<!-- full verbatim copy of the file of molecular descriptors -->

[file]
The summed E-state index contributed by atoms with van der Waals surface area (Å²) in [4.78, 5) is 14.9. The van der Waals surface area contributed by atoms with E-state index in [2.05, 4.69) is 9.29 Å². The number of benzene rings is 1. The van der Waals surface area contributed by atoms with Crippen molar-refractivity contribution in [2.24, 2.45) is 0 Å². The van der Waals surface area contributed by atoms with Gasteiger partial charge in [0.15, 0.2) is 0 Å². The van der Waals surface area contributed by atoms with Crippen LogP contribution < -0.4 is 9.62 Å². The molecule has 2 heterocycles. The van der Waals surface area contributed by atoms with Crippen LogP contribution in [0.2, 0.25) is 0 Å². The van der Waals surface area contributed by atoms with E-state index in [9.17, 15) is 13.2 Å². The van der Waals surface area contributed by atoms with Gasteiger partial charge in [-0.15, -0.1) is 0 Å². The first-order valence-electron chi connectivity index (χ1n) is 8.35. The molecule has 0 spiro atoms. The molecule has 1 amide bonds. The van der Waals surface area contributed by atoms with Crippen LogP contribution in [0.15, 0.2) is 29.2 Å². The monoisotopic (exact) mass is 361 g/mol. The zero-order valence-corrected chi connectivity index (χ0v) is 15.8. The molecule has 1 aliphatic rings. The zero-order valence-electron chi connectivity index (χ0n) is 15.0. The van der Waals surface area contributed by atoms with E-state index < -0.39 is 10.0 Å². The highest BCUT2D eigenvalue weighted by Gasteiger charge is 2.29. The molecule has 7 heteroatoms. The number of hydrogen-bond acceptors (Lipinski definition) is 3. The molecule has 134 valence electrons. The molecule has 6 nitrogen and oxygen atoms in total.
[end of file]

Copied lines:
The summed E-state index contributed by atoms with van der Waals surface area (Å²) in [4.78, 5) is 14.9. The van der Waals surface area contributed by atoms with E-state index in [2.05, 4.69) is 9.29 Å². The number of benzene rings is 1. The van der Waals surface area contributed by atoms with Crippen molar-refractivity contribution in [2.24, 2.45) is 0 Å². The van der Waals surface area contributed by atoms with Gasteiger partial charge in [0.15, 0.2) is 0 Å². The van der Waals surface area contributed by atoms with Crippen LogP contribution < -0.4 is 9.62 Å². The molecule has 2 heterocycles. The van der Waals surface area contributed by atoms with Crippen LogP contribution in [0.2, 0.25) is 0 Å². The van der Waals surface area contributed by atoms with E-state index in [9.17, 15) is 13.2 Å². The van der Waals surface area contributed by atoms with Gasteiger partial charge in [-0.15, -0.1) is 0 Å². The first-order valence-electron chi connectivity index (χ1n) is 8.35. The molecule has 0 spiro atoms. The molecule has 1 amide bonds. The van der Waals surface area contributed by atoms with Crippen LogP contribution in [0.15, 0.2) is 29.2 Å². The monoisotopic (exact) mass is 361 g/mol. The zero-order valence-corrected chi connectivity index (χ0v) is 15.8. The molecule has 1 aliphatic rings. The zero-order valence-electron chi connectivity index (χ0n) is 15.0. The van der Waals surface area contributed by atoms with E-state index < -0.39 is 10.0 Å². The highest BCUT2D eigenvalue weighted by Gasteiger charge is 2.29. The molecule has 7 heteroatoms. The number of hydrogen-bond acceptors (Lipinski definition) is 3. The molecule has 134 valence electrons. The molecule has 6 nitrogen and oxygen atoms in total.